Recording this episode was like frolicking in a bounce house for adults.
Andrew Barry is one of the most humble and joyful people I’ve ever met. He’s completely shattered all of my previous notions about what a CEO “needs” to be: fast-talking, a phone in each hand, scheduling meetings and forgetting their child’s birthday parties. Andrew’s life is proof that no matter how busy you are, there’s always time for a little curiosity. (Or in Andrew’s case, much curiosity.)
So, who is Andrew Barry? He’s the CEO of Curious Lion – a company that helps clients scale and improve their online learning. Andrew is also an avid blogger who writes about creativity, education, decision making, and group learning.
This is a far-reaching and wide ranging conversation, much like Andrew’s own openness to the world and it’s people. We talk Zen philosophy, Aldous Huxley, meditation, writing, music, flow states, life in South Africa, and so, so much more. We could have spent hours talking about every nook and cranny about life and growth. So expect to see Andrew on the podcast again sometime in the future.
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We are always telling ourselves a story. No matter how hard you try, you can’t escape story. It doesn’t matter how scientifically oriented you are, or how many Nassim Taleb books you’ve read. Story is everything.
Story is what moves us. Story is what gets us from point A to point B. When we define our goal, we tell ourselves, “I’m going to move from here to there.” You might think that that’s too small to constitute a story. But that’s exactly what a story is: a traveling from point A to point B.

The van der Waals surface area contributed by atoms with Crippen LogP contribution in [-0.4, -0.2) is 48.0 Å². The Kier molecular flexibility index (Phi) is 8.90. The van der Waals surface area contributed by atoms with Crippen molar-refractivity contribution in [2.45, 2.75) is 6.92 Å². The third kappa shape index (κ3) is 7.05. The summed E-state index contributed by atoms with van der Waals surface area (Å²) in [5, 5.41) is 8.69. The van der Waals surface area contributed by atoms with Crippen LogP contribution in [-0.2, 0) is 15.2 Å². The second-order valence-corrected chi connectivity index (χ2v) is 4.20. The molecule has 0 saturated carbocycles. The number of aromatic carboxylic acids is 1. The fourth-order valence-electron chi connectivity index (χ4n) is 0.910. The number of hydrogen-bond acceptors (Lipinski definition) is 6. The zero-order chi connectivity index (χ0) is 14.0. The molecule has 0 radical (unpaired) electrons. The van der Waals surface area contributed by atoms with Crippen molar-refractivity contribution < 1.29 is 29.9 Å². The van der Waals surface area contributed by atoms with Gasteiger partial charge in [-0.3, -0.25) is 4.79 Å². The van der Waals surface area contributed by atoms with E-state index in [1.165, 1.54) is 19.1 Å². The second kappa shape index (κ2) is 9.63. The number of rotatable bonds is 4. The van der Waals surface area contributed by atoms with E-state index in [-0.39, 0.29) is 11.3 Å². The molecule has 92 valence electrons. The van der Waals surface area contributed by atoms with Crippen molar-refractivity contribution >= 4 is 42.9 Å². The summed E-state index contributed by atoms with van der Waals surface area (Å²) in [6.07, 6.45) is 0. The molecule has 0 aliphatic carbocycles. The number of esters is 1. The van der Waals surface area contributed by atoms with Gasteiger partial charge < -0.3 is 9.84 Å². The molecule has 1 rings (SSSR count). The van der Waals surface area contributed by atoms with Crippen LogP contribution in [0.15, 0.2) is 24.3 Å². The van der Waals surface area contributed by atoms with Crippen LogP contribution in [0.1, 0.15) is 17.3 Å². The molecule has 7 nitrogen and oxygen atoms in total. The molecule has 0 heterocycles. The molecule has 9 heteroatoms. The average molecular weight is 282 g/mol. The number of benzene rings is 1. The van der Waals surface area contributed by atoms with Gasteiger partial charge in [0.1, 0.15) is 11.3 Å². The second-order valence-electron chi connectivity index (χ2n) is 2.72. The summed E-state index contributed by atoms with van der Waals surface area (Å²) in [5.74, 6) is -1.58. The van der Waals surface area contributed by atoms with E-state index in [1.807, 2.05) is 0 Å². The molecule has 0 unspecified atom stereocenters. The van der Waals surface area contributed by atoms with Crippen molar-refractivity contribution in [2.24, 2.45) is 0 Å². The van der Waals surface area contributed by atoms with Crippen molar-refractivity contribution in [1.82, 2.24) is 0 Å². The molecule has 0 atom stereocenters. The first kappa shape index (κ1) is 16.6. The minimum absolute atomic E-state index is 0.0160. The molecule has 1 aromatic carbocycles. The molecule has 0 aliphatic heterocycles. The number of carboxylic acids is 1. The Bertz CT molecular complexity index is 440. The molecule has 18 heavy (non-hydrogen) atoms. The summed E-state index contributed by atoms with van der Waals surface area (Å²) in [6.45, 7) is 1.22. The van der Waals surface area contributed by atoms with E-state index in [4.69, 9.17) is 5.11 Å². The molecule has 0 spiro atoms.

Today I’m joined by Trace Brady – a natural storyteller. And not only is he phenomenal at telling stories, he’s also mastered the subtle art of showing us the details that matter. I found myself laughing my ass off at some of the stories both big and small that he shared with me in this episode. I had an absolute blast recording this. Trace puts on a real show.
You might feel hesitant after seeing the length of this episode. But this is why I do long-form conversations. I give my guests as much time as they need to unravel all of their strange, idiosyncratic thoughts and methods behind their madness. I couldn’t have had such a wonderful episode with Trace if I constrained myself to even an hour of airtime. The 2 hour length was necessary to letting Trace say everything he needed to say.
So, please enjoy! I hope you enjoy listening to this conversation as much as I had recording it. Cheers, and take care.
Today I’m joined by the bold and adventurous Shelby Smith.
Shelby Smith (@CoShelbySmith) is head of user onboarding for LingQ. She’s also a writer who discusses leadership, language learning, self-development, and why it it’s important to stand up for yourself to get what you want.
Deepu Asok is the author and illustrator of the wonderful and enlightening Visual Wisdom newsletter. He’s also the host of a podcast called The Happiness Hypothesis. He’s got a serious eye for designs that pop.